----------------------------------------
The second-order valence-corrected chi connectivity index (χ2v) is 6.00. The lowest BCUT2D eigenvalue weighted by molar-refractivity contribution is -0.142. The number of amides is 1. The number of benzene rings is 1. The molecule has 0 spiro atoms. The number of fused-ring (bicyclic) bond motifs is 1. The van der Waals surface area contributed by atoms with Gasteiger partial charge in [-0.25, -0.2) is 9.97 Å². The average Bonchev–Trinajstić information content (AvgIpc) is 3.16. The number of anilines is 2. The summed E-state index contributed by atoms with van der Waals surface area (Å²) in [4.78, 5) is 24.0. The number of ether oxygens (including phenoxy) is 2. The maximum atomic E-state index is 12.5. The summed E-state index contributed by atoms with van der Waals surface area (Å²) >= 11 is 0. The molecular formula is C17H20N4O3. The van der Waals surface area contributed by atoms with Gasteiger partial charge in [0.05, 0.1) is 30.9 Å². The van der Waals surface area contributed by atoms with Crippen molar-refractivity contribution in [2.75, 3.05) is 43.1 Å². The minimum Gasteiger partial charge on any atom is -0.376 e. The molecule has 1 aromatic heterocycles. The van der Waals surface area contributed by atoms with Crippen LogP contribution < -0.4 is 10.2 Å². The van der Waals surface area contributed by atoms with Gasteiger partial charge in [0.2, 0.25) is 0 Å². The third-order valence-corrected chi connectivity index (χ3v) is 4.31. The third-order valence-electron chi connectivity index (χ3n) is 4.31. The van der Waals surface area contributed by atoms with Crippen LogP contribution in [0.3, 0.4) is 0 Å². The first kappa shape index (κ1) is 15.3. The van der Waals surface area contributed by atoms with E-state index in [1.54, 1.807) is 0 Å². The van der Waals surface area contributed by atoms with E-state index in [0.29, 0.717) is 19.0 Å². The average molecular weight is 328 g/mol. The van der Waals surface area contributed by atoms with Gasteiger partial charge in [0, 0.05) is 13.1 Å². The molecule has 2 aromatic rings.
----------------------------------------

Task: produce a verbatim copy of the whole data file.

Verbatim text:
The second-order valence-corrected chi connectivity index (χ2v) is 6.00. The lowest BCUT2D eigenvalue weighted by molar-refractivity contribution is -0.142. The number of amides is 1. The number of benzene rings is 1. The molecule has 0 spiro atoms. The number of fused-ring (bicyclic) bond motifs is 1. The van der Waals surface area contributed by atoms with Gasteiger partial charge in [-0.25, -0.2) is 9.97 Å². The average Bonchev–Trinajstić information content (AvgIpc) is 3.16. The number of anilines is 2. The summed E-state index contributed by atoms with van der Waals surface area (Å²) in [4.78, 5) is 24.0. The number of ether oxygens (including phenoxy) is 2. The maximum atomic E-state index is 12.5. The summed E-state index contributed by atoms with van der Waals surface area (Å²) >= 11 is 0. The molecular formula is C17H20N4O3. The van der Waals surface area contributed by atoms with Gasteiger partial charge in [0.05, 0.1) is 30.9 Å². The van der Waals surface area contributed by atoms with Crippen molar-refractivity contribution in [2.75, 3.05) is 43.1 Å². The minimum Gasteiger partial charge on any atom is -0.376 e. The molecule has 1 aromatic heterocycles. The van der Waals surface area contributed by atoms with Crippen LogP contribution < -0.4 is 10.2 Å². The van der Waals surface area contributed by atoms with Gasteiger partial charge in [0.2, 0.25) is 0 Å². The third-order valence-corrected chi connectivity index (χ3v) is 4.31. The third-order valence-electron chi connectivity index (χ3n) is 4.31. The van der Waals surface area contributed by atoms with Crippen LogP contribution in [0.3, 0.4) is 0 Å². The first kappa shape index (κ1) is 15.3. The van der Waals surface area contributed by atoms with E-state index in [1.54, 1.807) is 0 Å². The van der Waals surface area contributed by atoms with E-state index in [0.29, 0.717) is 19.0 Å². The average molecular weight is 328 g/mol. The van der Waals surface area contributed by atoms with Gasteiger partial charge in [0, 0.05) is 13.1 Å². The molecule has 2 aromatic rings.